• Competitive bidding: ‘CMS has turned this industry into a nightmare’

    From: HME News

    By Liz Beaulieu Editor

    WASHINGTON – HME providers are feeling a mixture of resignation, anxiety and anger now that competitive bidding is the law of the land.

    “My emotional state right now is, let’s get on with it,” said Kim Brummett, vice president of contracting and reimbursement for Advanced Home Care, a contract supplier in the Charlotte competitive bidding area (CBA). “We did it before and it was awful, and most of us don’t anticipate it will go well this time, either, but let’s just get on with it.”

  • Proposal Attempts to Head Off Texas Bid for Incontinence Supplies

    From: Home Care Magazine

    AUSTIN, Texas — With Texas’ Health and Human Services Commission (HHSC) and the Texas Comptroller of Public Accounts (TCPA) moving ahead on a proposed rule to allow competitive bidding for Medicaid incontinence supplies, the Medical Equipment Suppliers Association (MESA) has submitted an alternate proposal.

    “The TCPA alleges that it’s open to alternatives, and we’ve given the agency a comprehensive proposal that includes licensure, mandatory accreditation, surety bonds, criminal background checks, and a lower maximum allowable for diapers, briefs and underpads; the MESA proposal meets all of the goals stated as being the impetus for the initiative,” MESA Executive Director Liz Moran said in a release.

  • Happy Birthday Wishes to the Data Quality Act

    December 21, 2010 marks the tenth anniversary of the Data Quality Act (DQA), also known as the Information Quality Act, 44 U.S.C § 3516, note.

    The DQA has deep roots developed over nearly a half-century as the result of a seed planted during the Johnson Administration which germinated in the Nixon Administration, was watered by the Carter Administration and whose product was harvested by the Reagan Administration, made available to the public in the Bush I Administration and subsequently enhanced by the Clinton Administration and promoted by the Bush II and Obama Administrations. See: http://thecre.com/ombpapers/SystemsAnalysisGroup.htm and http://thecre.com/quality/20010924_fedinfotriangle.html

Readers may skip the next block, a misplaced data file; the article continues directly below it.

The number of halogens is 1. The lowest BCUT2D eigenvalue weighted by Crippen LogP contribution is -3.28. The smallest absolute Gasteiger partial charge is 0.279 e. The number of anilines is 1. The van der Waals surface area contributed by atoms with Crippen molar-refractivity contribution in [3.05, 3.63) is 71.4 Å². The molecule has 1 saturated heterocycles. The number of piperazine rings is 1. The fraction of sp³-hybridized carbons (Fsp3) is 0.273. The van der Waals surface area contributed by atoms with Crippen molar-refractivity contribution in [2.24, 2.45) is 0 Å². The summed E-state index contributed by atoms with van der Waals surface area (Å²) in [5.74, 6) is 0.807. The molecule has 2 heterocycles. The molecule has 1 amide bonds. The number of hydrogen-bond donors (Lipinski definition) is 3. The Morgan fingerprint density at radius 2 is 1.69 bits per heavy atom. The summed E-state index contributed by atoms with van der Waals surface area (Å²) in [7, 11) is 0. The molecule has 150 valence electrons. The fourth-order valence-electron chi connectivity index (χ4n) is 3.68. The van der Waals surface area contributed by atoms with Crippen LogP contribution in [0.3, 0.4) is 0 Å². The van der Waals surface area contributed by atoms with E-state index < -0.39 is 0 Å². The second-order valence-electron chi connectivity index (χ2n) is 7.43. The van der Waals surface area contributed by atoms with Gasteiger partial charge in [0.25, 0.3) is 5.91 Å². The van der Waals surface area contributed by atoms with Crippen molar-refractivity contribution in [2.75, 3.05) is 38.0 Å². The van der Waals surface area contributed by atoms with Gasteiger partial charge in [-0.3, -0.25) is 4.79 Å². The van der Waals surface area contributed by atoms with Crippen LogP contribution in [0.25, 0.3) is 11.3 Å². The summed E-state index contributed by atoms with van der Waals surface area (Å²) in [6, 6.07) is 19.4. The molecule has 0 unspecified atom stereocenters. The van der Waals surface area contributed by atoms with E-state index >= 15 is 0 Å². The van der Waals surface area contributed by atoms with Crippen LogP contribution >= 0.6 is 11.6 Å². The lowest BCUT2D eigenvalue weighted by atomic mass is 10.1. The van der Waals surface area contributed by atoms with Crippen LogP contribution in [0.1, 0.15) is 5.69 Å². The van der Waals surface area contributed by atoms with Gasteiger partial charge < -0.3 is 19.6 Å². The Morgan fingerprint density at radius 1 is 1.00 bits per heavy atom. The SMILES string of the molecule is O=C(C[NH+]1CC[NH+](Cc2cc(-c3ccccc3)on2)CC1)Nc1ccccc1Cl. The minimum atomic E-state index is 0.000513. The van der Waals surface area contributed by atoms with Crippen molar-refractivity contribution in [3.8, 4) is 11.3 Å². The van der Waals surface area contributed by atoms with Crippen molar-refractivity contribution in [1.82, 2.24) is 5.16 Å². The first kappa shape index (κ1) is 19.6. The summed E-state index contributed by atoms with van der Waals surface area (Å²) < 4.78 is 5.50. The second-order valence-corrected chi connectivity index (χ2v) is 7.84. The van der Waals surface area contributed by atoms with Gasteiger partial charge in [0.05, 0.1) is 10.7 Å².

• Economist on competitive bidding: ‘Current approach is not going to work and will not continue’

    From: HME News

    By Liz Beaulieu Editor

    WASHINGTON – Economist Peter Cramton, a vocal critic of the current competitive bidding program for HME, gave a presentation on his new design to AAHomecare and state association leaders during a teleconference last week.

    Cramton, a University of Maryland professor, also took questions during the call, which AAHomecare organized.

    “From AAHomecare’s perspective, we have under way a couple of efforts to develop alternatives to the current bidding program, so that’s a reason to have a better and full understanding of (Cramton’s) proposal,” said Tyler Wilson, the association’s president and CEO, at the start of the call. “Whether we borrow from his proposal, build on his proposal or go in a completely different direction, remains to be seen. At this point, the association hasn’t endorsed, in any way, his design.”

  • Protest in Orlando Against Competitive Bidding

    From: AMEPA Newsletter, Dec. 15, 2010 

    Various news outlets are monitoring this situation and are anxious to print stories. The more media attention we receive the better, as the new congressional representatives are looking for issues of concern and rely upon the media to verify their worth.